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I was hoping someone could help me with this problem in the cox proportional hazards model.

I am given the following setup.

T is a non-negative random variable with continous distribution and hazard function $\lambda_T(t)$. T has density $f_T(t) = \lambda_T(t) S(t)$ and $S(t) = P(T>t)$. Also $F(t) = P(T \leq t)$ is the distribution function.

If I have $n$ observations of $T$. Note no censoring is assumed. Can anyone tell me how I arrive at an $\textbf{efficient influence function}$ for $S(t_0)$ where $t_0$ is a fixed time point.

note $\sqrt{n} ( \hat{S(t_0)} - S(t_0) ) = \sum_{i=1}^{n} \phi(T_i)$ where we have $\phi(T_i)$ is the influence function. This leads to an efficient estimator of $\hat{S}$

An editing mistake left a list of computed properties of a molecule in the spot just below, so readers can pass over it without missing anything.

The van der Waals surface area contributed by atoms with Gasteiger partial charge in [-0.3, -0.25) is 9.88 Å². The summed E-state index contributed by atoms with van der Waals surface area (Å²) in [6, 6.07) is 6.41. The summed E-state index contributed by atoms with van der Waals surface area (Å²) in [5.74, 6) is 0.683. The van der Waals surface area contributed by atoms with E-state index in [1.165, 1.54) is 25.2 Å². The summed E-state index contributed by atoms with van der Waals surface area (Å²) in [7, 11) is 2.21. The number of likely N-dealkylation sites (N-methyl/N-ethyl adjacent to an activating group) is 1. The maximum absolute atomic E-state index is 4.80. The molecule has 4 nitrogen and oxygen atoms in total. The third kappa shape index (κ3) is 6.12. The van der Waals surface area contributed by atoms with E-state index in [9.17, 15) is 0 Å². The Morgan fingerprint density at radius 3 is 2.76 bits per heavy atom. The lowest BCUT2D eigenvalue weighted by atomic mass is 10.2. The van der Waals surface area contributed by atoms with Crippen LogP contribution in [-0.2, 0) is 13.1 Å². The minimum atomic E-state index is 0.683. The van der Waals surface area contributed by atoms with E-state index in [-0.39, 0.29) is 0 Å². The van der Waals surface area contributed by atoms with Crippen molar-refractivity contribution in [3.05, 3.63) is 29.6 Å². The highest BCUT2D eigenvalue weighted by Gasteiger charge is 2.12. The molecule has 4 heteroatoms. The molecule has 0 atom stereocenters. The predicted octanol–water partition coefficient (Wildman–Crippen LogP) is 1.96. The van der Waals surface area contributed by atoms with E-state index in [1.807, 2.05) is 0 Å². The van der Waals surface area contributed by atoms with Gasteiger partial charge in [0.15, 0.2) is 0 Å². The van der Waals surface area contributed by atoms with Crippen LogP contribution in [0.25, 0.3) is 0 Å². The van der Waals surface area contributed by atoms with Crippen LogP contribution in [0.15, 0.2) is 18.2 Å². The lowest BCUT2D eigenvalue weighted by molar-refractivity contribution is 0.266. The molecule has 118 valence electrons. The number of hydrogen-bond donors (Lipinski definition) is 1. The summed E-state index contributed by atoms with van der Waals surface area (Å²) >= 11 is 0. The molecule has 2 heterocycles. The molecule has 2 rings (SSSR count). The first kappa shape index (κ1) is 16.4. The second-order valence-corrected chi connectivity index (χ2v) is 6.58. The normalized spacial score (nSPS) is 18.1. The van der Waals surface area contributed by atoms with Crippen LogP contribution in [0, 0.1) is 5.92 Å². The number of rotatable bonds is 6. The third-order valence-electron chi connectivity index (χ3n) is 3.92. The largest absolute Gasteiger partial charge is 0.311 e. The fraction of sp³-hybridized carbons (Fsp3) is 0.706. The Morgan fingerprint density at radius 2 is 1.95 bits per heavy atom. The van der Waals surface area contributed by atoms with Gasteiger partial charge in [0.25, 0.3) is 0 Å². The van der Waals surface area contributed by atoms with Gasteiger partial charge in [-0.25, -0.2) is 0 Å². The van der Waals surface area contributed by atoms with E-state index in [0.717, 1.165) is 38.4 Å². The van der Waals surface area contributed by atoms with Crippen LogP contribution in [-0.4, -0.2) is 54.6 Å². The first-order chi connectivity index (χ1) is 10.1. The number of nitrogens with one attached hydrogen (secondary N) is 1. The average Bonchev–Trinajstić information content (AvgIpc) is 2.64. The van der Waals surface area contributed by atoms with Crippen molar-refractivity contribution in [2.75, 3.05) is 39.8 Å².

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  • $\begingroup$ is there a particular text book you are working from in regards to this? $\endgroup$ Apr 14, 2021 at 18:46
  • $\begingroup$ what does $O_p$ here represent? $\endgroup$ Apr 14, 2021 at 18:51
  • $\begingroup$ $O_p$ is a term converging to zero. $\endgroup$
    – nalen
    Apr 14, 2021 at 18:54
  • $\begingroup$ No not a particular book actually. $\endgroup$
    – nalen
    Apr 14, 2021 at 18:55
  • $\begingroup$ As this is a Cox regression model, are you asking about estimating the influence of removing one event time-point on the baseline survival function? Put another way, would the individual with the event at that time point still be included at prior times (effectively censored at what was really the event time)? $\endgroup$